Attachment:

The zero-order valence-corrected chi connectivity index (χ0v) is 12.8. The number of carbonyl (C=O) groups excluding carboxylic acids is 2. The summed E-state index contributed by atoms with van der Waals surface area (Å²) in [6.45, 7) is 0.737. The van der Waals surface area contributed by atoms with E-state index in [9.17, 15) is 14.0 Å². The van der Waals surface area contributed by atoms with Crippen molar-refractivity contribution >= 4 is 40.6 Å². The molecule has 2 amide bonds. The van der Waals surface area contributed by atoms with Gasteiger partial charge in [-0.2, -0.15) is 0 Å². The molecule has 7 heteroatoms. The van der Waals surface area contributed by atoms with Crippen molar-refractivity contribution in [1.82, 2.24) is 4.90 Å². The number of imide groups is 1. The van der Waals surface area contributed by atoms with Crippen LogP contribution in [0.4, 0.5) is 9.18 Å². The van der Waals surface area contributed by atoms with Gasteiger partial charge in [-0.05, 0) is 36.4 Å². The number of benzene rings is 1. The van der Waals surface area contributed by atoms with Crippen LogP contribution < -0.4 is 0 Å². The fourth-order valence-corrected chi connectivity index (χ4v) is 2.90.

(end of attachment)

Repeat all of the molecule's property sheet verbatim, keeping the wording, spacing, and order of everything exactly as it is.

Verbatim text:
The zero-order valence-corrected chi connectivity index (χ0v) is 12.8. The number of carbonyl (C=O) groups excluding carboxylic acids is 2. The summed E-state index contributed by atoms with van der Waals surface area (Å²) in [6.45, 7) is 0.737. The van der Waals surface area contributed by atoms with E-state index in [9.17, 15) is 14.0 Å². The van der Waals surface area contributed by atoms with Crippen molar-refractivity contribution >= 4 is 40.6 Å². The molecule has 2 amide bonds. The van der Waals surface area contributed by atoms with Gasteiger partial charge in [-0.2, -0.15) is 0 Å². The molecule has 7 heteroatoms. The van der Waals surface area contributed by atoms with Crippen molar-refractivity contribution in [1.82, 2.24) is 4.90 Å². The number of imide groups is 1. The van der Waals surface area contributed by atoms with Crippen LogP contribution in [0.4, 0.5) is 9.18 Å². The van der Waals surface area contributed by atoms with Gasteiger partial charge in [-0.05, 0) is 36.4 Å². The number of benzene rings is 1. The van der Waals surface area contributed by atoms with Crippen LogP contribution < -0.4 is 0 Å². The fourth-order valence-corrected chi connectivity index (χ4v) is 2.90.